Associations between COVID-19 and hospitalisation with respiratory and non-respiratory conditions: a record linkage study

Stacey L. Rowe, Karin Leder, Kylie Dyson, Lalitha Sundaresan, Dennis Wollersheim, Brigid Lynch, Ifrah Abdullahi, Benjamin C. Cowie, Nicola Stephens, Terence M. Nolan, Sheena G. Sullivan, Brett Sutton, Allen C. Cheng

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2 Citations (Scopus)

Abstract

Objectives: To assess associations between SARS-CoV-2 infection and the incidence of hospitalisation with selected respiratory and non-respiratory conditions in a largely SARS-CoV-2 vaccine-naïve population. Design, setting, participants: Self-control case series; analysis of population-wide surveillance and administrative data for all laboratory-confirmed COVID-19 cases notified to the Victorian Department of Health (onset, 23 January 2020 – 31 May 2021; ie, prior to widespread vaccination rollout) and linked hospital admissions data (admission dates to 30 September 2021). Main outcome measures: Hospitalisation of people with acute COVID-19; incidence rate ratios (IRRs) comparing incidence of hospitalisations with defined conditions (including cardiac, cerebrovascular, venous thrombo-embolic, coagulative, and renal disorders) from three days before to within 89 days of onset of COVID-19 with incidence during baseline period (60–365 days prior to COVID-19 onset). Results: A total of 20 594 COVID-19 cases were notified; 2992 people (14.5%) were hospitalised with COVID-19. The incidence of hospitalisation within 89 days of onset of COVID-19 was higher than during the baseline period for several conditions, including myocarditis and pericarditis (IRR, 14.8; 95% CI, 3.2–68.3), thrombocytopenia (IRR, 7.4; 95% CI, 4.4–12.5), pulmonary embolism (IRR, 6.4; 95% CI, 3.6–11.4), acute myocardial infarction (IRR, 3.9; 95% CI, 2.6–5.8), and cerebral infarction (IRR, 2.3; 95% CI, 1.4–3.9). Conclusion: SARS-CoV-2 infection is associated with higher incidence of hospitalisation with several respiratory and non-respiratory conditions. Our findings reinforce the value of COVID-19 mitigation measures such as vaccination, and awareness of these associations should assist the clinical management of people with histories of SARS-CoV-2 infection.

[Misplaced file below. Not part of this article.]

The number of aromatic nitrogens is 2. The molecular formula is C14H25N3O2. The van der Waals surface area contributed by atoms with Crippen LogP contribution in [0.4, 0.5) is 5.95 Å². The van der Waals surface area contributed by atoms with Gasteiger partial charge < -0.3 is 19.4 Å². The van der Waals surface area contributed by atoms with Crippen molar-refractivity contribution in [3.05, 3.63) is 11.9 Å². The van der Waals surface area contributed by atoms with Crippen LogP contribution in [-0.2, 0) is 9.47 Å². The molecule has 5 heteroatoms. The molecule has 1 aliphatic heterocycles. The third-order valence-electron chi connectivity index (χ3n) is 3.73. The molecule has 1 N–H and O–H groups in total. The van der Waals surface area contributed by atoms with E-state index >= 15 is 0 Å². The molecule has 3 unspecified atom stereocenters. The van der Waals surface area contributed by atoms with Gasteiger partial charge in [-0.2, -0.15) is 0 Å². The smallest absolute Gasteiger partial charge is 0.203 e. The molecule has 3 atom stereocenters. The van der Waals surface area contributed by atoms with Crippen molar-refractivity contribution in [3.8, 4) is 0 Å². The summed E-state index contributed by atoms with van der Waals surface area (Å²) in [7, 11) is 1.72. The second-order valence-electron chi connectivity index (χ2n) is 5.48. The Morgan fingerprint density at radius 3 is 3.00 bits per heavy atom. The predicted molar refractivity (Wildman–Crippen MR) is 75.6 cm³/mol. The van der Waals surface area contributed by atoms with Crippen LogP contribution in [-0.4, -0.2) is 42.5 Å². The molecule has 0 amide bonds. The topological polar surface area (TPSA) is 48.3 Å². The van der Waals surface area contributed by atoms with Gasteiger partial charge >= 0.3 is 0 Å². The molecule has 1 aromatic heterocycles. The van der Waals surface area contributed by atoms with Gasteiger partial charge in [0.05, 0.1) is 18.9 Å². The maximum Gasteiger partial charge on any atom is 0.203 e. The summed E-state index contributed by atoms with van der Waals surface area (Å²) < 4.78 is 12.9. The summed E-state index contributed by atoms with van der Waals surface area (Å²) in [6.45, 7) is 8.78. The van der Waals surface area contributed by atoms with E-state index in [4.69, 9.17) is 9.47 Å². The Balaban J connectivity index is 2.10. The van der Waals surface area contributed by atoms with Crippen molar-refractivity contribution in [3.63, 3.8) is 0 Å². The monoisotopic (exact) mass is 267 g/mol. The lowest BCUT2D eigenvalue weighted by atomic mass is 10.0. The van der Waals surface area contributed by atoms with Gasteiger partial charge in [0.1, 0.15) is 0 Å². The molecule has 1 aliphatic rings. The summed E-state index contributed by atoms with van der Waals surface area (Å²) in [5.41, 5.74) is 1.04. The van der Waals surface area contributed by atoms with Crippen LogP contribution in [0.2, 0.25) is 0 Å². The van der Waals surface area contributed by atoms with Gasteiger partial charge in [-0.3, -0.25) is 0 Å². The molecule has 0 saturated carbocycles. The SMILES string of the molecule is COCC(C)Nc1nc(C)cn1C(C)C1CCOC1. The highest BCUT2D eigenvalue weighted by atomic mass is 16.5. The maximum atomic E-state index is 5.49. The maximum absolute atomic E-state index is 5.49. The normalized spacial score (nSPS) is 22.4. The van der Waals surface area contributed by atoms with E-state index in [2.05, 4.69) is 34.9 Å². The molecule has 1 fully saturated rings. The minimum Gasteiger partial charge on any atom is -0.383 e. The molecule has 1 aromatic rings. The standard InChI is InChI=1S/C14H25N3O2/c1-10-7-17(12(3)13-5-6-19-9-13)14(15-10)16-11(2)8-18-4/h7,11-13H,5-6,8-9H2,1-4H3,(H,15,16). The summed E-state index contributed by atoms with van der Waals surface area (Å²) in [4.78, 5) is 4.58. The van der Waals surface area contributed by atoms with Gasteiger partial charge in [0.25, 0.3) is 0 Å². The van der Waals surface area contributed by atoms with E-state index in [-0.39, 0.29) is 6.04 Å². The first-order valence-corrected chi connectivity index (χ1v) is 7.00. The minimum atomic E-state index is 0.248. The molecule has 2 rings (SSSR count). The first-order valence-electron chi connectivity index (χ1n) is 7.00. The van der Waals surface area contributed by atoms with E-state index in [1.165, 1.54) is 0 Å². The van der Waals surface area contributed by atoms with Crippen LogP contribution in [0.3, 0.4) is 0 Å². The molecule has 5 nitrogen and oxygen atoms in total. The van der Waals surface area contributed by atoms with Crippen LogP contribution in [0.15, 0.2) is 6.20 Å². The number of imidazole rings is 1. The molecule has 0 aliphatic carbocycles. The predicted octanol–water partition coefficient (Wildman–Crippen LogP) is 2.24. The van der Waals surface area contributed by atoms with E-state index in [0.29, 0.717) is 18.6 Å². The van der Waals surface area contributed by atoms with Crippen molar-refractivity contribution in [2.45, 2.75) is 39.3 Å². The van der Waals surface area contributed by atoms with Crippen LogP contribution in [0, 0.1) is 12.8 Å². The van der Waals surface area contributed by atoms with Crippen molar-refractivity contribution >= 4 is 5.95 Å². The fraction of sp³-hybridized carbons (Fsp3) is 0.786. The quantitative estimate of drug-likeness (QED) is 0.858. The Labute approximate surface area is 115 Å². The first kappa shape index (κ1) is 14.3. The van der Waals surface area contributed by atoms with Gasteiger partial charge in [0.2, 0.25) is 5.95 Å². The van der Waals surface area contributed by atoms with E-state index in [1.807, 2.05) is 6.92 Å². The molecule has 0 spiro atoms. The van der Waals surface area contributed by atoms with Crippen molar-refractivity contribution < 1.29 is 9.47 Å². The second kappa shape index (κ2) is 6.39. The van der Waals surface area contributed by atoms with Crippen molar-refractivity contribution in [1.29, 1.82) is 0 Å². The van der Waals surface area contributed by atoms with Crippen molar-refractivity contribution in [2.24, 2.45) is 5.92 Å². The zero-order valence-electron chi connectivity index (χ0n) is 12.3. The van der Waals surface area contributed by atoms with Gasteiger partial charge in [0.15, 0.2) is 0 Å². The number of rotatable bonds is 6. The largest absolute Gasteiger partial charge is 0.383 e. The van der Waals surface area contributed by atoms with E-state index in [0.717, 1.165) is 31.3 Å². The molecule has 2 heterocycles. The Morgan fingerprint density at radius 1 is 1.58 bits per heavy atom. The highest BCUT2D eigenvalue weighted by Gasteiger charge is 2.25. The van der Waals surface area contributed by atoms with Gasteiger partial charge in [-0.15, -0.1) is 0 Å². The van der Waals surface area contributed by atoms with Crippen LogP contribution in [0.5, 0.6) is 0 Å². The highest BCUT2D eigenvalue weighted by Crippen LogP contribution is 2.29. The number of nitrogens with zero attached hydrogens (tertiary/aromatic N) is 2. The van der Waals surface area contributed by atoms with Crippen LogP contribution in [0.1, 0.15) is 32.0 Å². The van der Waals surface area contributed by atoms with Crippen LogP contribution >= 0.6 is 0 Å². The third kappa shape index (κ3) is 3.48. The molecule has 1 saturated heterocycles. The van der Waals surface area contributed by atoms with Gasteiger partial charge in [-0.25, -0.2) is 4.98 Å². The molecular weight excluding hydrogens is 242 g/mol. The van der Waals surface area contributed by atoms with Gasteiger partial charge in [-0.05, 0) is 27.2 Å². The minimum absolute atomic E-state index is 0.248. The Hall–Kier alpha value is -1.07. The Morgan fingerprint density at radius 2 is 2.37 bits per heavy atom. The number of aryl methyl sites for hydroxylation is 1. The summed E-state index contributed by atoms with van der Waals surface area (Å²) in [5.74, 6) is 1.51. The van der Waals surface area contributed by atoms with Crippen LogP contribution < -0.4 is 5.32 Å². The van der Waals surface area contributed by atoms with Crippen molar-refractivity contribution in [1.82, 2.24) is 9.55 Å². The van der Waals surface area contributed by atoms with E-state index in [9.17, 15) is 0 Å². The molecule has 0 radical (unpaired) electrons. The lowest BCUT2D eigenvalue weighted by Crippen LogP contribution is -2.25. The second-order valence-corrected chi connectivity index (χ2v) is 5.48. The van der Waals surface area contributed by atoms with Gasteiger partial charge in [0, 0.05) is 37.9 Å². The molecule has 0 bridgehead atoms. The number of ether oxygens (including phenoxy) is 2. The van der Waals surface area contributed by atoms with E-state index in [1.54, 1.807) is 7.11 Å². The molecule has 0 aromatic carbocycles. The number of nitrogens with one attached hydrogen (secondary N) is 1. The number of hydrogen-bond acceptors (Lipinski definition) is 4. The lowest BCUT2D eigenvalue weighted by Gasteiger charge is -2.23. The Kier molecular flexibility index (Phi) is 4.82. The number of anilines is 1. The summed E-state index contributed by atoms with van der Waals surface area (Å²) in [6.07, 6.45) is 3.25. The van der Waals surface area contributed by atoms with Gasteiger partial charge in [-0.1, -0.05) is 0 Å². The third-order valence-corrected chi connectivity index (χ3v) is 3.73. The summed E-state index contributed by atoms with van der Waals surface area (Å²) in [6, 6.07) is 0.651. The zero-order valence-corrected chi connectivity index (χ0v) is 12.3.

Original languageEnglish
Pages (from-to)33-39
Number of pages7
JournalThe Medical Journal of Australia
Volume218
Issue number1
DOIs
Publication statusPublished - Jan 2023

Keywords

  • COVID-19
  • Epidemiology
  • Hospitals
  • Public health
  • SARS-COV-2

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